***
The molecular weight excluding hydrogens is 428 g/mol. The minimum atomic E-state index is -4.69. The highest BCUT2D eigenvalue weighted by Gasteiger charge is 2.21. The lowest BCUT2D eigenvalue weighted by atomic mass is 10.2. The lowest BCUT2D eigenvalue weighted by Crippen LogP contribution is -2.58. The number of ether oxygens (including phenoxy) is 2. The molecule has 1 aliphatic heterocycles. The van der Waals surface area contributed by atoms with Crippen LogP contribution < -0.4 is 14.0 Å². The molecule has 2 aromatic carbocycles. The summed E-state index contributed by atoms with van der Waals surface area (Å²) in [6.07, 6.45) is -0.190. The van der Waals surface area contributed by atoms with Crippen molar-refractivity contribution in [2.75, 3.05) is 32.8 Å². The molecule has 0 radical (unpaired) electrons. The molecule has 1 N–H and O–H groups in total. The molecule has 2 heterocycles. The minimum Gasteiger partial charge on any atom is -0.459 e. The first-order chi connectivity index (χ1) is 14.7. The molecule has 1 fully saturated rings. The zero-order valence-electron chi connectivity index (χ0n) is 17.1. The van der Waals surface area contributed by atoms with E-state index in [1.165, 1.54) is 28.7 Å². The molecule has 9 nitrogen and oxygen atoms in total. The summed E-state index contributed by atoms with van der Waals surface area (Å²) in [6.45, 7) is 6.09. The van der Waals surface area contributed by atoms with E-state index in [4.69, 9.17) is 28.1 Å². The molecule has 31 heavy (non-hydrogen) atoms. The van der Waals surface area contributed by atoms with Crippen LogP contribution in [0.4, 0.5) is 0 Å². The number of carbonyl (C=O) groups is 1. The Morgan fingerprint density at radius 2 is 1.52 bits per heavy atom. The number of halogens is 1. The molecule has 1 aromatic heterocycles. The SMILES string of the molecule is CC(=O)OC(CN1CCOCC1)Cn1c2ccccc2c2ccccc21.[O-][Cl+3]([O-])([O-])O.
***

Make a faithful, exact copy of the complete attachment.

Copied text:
The molecular weight excluding hydrogens is 428 g/mol. The minimum atomic E-state index is -4.69. The highest BCUT2D eigenvalue weighted by Gasteiger charge is 2.21. The lowest BCUT2D eigenvalue weighted by atomic mass is 10.2. The lowest BCUT2D eigenvalue weighted by Crippen LogP contribution is -2.58. The number of ether oxygens (including phenoxy) is 2. The molecule has 1 aliphatic heterocycles. The van der Waals surface area contributed by atoms with Crippen LogP contribution < -0.4 is 14.0 Å². The molecule has 2 aromatic carbocycles. The summed E-state index contributed by atoms with van der Waals surface area (Å²) in [6.07, 6.45) is -0.190. The van der Waals surface area contributed by atoms with Crippen molar-refractivity contribution in [2.75, 3.05) is 32.8 Å². The molecule has 0 radical (unpaired) electrons. The molecule has 1 N–H and O–H groups in total. The molecule has 2 heterocycles. The minimum Gasteiger partial charge on any atom is -0.459 e. The first-order chi connectivity index (χ1) is 14.7. The molecule has 1 fully saturated rings. The zero-order valence-electron chi connectivity index (χ0n) is 17.1. The van der Waals surface area contributed by atoms with E-state index in [1.165, 1.54) is 28.7 Å². The molecule has 9 nitrogen and oxygen atoms in total. The summed E-state index contributed by atoms with van der Waals surface area (Å²) in [6.45, 7) is 6.09. The van der Waals surface area contributed by atoms with E-state index in [4.69, 9.17) is 28.1 Å². The molecule has 31 heavy (non-hydrogen) atoms. The van der Waals surface area contributed by atoms with Crippen LogP contribution in [0.4, 0.5) is 0 Å². The number of carbonyl (C=O) groups is 1. The Morgan fingerprint density at radius 2 is 1.52 bits per heavy atom. The number of halogens is 1. The molecule has 1 aromatic heterocycles. The SMILES string of the molecule is CC(=O)OC(CN1CCOCC1)Cn1c2ccccc2c2ccccc21.[O-][Cl+3]([O-])([O-])O.